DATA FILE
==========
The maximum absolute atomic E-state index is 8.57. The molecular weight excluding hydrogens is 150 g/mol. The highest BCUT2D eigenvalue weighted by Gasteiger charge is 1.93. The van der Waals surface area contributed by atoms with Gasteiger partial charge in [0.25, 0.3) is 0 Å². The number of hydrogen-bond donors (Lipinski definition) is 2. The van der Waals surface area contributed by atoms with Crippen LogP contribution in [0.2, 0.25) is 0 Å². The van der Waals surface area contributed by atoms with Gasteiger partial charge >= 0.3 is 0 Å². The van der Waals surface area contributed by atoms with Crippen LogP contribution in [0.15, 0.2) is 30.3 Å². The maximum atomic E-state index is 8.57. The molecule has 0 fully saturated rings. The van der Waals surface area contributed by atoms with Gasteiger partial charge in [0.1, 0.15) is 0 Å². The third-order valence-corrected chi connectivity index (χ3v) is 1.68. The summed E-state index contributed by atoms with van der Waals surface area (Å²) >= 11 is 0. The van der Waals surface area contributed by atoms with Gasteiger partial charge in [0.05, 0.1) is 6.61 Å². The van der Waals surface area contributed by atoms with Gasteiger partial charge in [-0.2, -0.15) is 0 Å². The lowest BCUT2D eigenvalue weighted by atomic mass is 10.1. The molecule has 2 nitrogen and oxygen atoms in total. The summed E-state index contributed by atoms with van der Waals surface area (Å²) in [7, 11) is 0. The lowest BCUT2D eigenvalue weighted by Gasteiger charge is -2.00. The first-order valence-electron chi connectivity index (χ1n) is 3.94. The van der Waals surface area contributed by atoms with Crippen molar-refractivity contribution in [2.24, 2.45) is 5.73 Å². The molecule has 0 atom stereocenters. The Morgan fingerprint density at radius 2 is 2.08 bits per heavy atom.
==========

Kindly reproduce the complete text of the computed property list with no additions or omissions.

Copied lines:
The maximum absolute atomic E-state index is 8.57. The molecular weight excluding hydrogens is 150 g/mol. The highest BCUT2D eigenvalue weighted by Gasteiger charge is 1.93. The van der Waals surface area contributed by atoms with Gasteiger partial charge in [0.25, 0.3) is 0 Å². The number of hydrogen-bond donors (Lipinski definition) is 2. The van der Waals surface area contributed by atoms with Crippen LogP contribution in [0.2, 0.25) is 0 Å². The van der Waals surface area contributed by atoms with Gasteiger partial charge >= 0.3 is 0 Å². The van der Waals surface area contributed by atoms with Crippen LogP contribution in [0.15, 0.2) is 30.3 Å². The maximum atomic E-state index is 8.57. The molecule has 0 fully saturated rings. The van der Waals surface area contributed by atoms with Gasteiger partial charge in [0.1, 0.15) is 0 Å². The third-order valence-corrected chi connectivity index (χ3v) is 1.68. The summed E-state index contributed by atoms with van der Waals surface area (Å²) >= 11 is 0. The van der Waals surface area contributed by atoms with Gasteiger partial charge in [0.05, 0.1) is 6.61 Å². The van der Waals surface area contributed by atoms with Gasteiger partial charge in [-0.2, -0.15) is 0 Å². The lowest BCUT2D eigenvalue weighted by atomic mass is 10.1. The molecule has 2 nitrogen and oxygen atoms in total. The summed E-state index contributed by atoms with van der Waals surface area (Å²) in [7, 11) is 0. The lowest BCUT2D eigenvalue weighted by Gasteiger charge is -2.00. The first-order valence-electron chi connectivity index (χ1n) is 3.94. The van der Waals surface area contributed by atoms with Crippen molar-refractivity contribution in [2.24, 2.45) is 5.73 Å². The molecule has 0 atom stereocenters. The Morgan fingerprint density at radius 2 is 2.08 bits per heavy atom.